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Sculpture, Ceramic on Ceramic
Size: 36.2 W x 29.1 H x 3.1 D in
Ships in a Crate
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Featured in the Catalog
Artist featured in a collection
Sculpture:Ceramic on Ceramic
Size:36.2 W x 29.1 H x 3.1 D in
Ready to Hang:Not applicable
Packaging:Ships in a Crate
Delivery Time:Typically 5-7 business days for domestic shipments, 10-14 business days for international shipments.
Handling:Ships in a wooden crate for additional protection of heavy or oversized artworks. Crated works are subject to an $80 care and handling fee. Artists are responsible for packaging and adhering to Saatchi Art’s packaging guidelines.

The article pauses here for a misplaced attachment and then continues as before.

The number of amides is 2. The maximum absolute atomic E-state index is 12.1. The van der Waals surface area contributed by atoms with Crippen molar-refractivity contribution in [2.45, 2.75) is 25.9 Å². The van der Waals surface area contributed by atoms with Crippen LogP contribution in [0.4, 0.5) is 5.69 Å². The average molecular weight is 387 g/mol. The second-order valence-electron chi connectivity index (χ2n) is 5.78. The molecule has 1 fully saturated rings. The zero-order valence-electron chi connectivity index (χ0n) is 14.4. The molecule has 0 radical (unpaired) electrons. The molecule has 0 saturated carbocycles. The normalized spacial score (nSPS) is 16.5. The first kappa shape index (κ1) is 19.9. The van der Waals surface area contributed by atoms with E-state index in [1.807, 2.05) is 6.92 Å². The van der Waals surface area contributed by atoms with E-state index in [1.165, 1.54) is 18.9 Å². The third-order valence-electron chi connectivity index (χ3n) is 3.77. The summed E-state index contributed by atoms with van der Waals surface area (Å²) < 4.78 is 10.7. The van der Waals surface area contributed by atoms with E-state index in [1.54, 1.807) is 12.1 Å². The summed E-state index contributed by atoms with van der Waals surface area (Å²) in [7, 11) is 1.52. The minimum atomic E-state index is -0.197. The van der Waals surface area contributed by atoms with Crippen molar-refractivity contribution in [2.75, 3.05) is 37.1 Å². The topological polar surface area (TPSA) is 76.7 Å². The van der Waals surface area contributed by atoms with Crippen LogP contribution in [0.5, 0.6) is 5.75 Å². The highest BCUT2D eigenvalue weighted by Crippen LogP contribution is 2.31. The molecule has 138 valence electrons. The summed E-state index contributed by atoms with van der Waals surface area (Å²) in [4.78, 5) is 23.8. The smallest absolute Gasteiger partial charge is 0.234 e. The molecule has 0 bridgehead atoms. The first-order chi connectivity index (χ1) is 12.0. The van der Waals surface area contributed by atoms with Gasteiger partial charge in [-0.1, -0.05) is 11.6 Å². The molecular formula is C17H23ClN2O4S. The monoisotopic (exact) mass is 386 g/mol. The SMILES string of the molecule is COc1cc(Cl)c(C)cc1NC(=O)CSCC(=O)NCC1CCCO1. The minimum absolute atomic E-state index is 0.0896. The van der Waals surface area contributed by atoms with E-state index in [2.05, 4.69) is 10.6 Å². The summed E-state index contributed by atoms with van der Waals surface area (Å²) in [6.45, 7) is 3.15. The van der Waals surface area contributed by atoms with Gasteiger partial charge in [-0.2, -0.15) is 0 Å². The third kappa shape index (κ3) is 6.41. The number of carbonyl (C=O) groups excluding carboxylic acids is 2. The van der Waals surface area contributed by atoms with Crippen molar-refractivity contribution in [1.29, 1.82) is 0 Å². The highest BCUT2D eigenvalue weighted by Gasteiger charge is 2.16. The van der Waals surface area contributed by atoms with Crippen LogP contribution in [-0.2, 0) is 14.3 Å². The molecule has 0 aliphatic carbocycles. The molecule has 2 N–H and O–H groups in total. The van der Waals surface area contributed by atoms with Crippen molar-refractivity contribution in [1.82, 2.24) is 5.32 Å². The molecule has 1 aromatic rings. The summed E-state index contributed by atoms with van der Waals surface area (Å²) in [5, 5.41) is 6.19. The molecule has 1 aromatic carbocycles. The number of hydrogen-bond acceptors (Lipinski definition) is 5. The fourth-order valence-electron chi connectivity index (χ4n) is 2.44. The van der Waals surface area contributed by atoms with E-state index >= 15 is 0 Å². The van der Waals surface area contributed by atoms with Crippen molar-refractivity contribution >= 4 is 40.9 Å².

For many years the longing for the landscape of my youth has been a source of inspiration for my work: The flat land by the North Sea on the edge of the continent. Themes such as the Dutch Landscape, the ship, water, wind, clouds, motion represent this nostalgia. In recent years my focus has been on a different theme. I have been interested in astronomy since high school, and about 10 years ago I started to study and attend lectures on physics and astronomy. There was a certain logic to me to visualize this learning process in ceramics, the material I’ve been working with for over 40 years. Portuguese Jesuits used images on ceramic tiles to illustrate their teaching centuries ago. I came across photos of azulejos with beautiful images of geometric figures in the catalog “Azulejos didacticos do Museu Nacional de Machado de Castro”. My tiles also often have a didactic component. For myself, with the aim of learning about a physics subject. But also for others to show the beauty of logic and science. The first years I was concerned with the three phases of matter on earth: gas, liquid and solid. Later I started to study the concept of entropy and the arrow of time. Since 2020 I have been working on the series “Notes on Matter and Antimatter”. These are ceramic tiles that can be seen as the pages of a workbook. Some topics: • Total solar eclips. The total solar eclips of 1919 provided definitive proof of Einstein’s general theory of relativity. • Bubble chamber photos showing the movements of subatomic particles. For example: Gamma radiation (energy) converted into an electron and a positron (matter and antimatter) according to Einstein’s equation E = mc2. • Exercises to learn how to analyze bubble chamber photos. • The Lorentz force that affects the trajectories of the particles in the bubble chamber. A bubble chamber is a vessel in which the movements of subatomic particles can be visualized. From the 1950s to the 1970s, CERN (European Organization for nuclear Research in Meyrin, on the border of France and Switzerland) has been using the bubble chamber to investigate the behavior of subatomic particles. These particles are smaller than the nucleus of an atom. The traces left by the moving particles are made visible in the bubble chamber and can be photographed. Ceramic photo transfers are used to fuse the texts and images with the ceramics.
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